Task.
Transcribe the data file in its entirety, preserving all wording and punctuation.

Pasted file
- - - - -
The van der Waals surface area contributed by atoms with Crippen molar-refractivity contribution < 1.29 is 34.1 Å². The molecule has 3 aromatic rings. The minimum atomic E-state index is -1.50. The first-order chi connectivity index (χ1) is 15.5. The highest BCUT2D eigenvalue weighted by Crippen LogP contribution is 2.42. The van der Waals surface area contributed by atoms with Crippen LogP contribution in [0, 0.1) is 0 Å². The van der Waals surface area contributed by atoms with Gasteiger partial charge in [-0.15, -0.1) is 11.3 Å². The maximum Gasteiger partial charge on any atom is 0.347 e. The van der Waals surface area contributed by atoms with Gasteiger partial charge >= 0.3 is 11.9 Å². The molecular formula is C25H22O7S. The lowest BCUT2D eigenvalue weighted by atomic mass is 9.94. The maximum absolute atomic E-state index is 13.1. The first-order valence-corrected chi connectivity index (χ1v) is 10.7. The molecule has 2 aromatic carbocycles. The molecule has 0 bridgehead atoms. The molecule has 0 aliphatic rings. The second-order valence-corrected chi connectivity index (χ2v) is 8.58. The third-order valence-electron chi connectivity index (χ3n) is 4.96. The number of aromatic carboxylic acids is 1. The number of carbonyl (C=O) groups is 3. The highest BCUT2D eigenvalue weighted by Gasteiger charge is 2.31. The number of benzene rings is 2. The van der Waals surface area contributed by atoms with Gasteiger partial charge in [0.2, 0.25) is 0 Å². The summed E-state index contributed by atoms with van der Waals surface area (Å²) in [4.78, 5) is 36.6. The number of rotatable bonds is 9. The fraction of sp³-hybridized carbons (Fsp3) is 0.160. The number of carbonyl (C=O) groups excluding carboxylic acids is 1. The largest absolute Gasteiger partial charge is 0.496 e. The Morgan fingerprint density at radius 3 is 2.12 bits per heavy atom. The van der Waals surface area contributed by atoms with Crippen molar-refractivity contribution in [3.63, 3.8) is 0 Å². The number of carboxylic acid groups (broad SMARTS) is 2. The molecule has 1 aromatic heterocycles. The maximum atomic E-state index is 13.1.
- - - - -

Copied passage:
The van der Waals surface area contributed by atoms with Crippen molar-refractivity contribution < 1.29 is 34.1 Å². The molecule has 3 aromatic rings. The minimum atomic E-state index is -1.50. The first-order chi connectivity index (χ1) is 15.5. The highest BCUT2D eigenvalue weighted by Crippen LogP contribution is 2.42. The van der Waals surface area contributed by atoms with Crippen LogP contribution in [0, 0.1) is 0 Å². The van der Waals surface area contributed by atoms with Gasteiger partial charge in [-0.15, -0.1) is 11.3 Å². The maximum Gasteiger partial charge on any atom is 0.347 e. The van der Waals surface area contributed by atoms with Gasteiger partial charge >= 0.3 is 11.9 Å². The molecular formula is C25H22O7S. The lowest BCUT2D eigenvalue weighted by atomic mass is 9.94. The maximum absolute atomic E-state index is 13.1. The first-order valence-corrected chi connectivity index (χ1v) is 10.7. The molecule has 2 aromatic carbocycles. The molecule has 0 bridgehead atoms. The molecule has 0 aliphatic rings. The second-order valence-corrected chi connectivity index (χ2v) is 8.58. The third-order valence-electron chi connectivity index (χ3n) is 4.96. The number of aromatic carboxylic acids is 1. The number of carbonyl (C=O) groups is 3. The highest BCUT2D eigenvalue weighted by Gasteiger charge is 2.31. The number of benzene rings is 2. The van der Waals surface area contributed by atoms with Gasteiger partial charge in [0.2, 0.25) is 0 Å². The summed E-state index contributed by atoms with van der Waals surface area (Å²) in [4.78, 5) is 36.6. The number of rotatable bonds is 9. The fraction of sp³-hybridized carbons (Fsp3) is 0.160. The number of carbonyl (C=O) groups excluding carboxylic acids is 1. The largest absolute Gasteiger partial charge is 0.496 e. The Morgan fingerprint density at radius 3 is 2.12 bits per heavy atom. The van der Waals surface area contributed by atoms with Crippen molar-refractivity contribution in [3.63, 3.8) is 0 Å². The number of carboxylic acid groups (broad SMARTS) is 2. The molecule has 1 aromatic heterocycles. The maximum atomic E-state index is 13.1.